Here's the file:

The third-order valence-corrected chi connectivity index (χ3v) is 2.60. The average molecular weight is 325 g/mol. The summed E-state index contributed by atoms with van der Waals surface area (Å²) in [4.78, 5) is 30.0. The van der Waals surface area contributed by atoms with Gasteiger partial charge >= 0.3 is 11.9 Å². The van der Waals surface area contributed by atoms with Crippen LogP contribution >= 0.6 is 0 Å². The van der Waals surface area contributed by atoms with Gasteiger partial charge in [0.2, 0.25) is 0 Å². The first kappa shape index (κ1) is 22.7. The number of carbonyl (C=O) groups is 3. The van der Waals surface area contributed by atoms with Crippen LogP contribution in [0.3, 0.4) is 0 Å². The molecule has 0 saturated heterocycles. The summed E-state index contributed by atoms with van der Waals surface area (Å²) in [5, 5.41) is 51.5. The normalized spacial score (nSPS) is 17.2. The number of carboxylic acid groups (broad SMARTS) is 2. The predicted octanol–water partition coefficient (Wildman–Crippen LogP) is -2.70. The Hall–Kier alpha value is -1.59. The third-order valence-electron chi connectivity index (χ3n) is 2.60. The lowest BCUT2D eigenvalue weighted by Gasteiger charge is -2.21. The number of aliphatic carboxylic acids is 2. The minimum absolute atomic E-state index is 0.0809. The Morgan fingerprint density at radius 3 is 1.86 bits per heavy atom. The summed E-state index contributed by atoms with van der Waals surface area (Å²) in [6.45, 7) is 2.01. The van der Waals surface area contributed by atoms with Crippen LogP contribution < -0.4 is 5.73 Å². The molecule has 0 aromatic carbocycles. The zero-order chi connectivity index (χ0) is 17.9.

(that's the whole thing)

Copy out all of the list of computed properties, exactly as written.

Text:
The third-order valence-corrected chi connectivity index (χ3v) is 2.60. The average molecular weight is 325 g/mol. The summed E-state index contributed by atoms with van der Waals surface area (Å²) in [4.78, 5) is 30.0. The van der Waals surface area contributed by atoms with Gasteiger partial charge >= 0.3 is 11.9 Å². The van der Waals surface area contributed by atoms with Crippen LogP contribution >= 0.6 is 0 Å². The van der Waals surface area contributed by atoms with Gasteiger partial charge in [0.2, 0.25) is 0 Å². The first kappa shape index (κ1) is 22.7. The number of carbonyl (C=O) groups is 3. The van der Waals surface area contributed by atoms with Crippen LogP contribution in [0.3, 0.4) is 0 Å². The molecule has 0 saturated heterocycles. The summed E-state index contributed by atoms with van der Waals surface area (Å²) in [5, 5.41) is 51.5. The normalized spacial score (nSPS) is 17.2. The number of carboxylic acid groups (broad SMARTS) is 2. The predicted octanol–water partition coefficient (Wildman–Crippen LogP) is -2.70. The Hall–Kier alpha value is -1.59. The third-order valence-electron chi connectivity index (χ3n) is 2.60. The lowest BCUT2D eigenvalue weighted by Gasteiger charge is -2.21. The number of aliphatic carboxylic acids is 2. The minimum absolute atomic E-state index is 0.0809. The Morgan fingerprint density at radius 3 is 1.86 bits per heavy atom. The summed E-state index contributed by atoms with van der Waals surface area (Å²) in [6.45, 7) is 2.01. The van der Waals surface area contributed by atoms with Crippen LogP contribution < -0.4 is 5.73 Å². The molecule has 0 aromatic carbocycles. The zero-order chi connectivity index (χ0) is 17.9.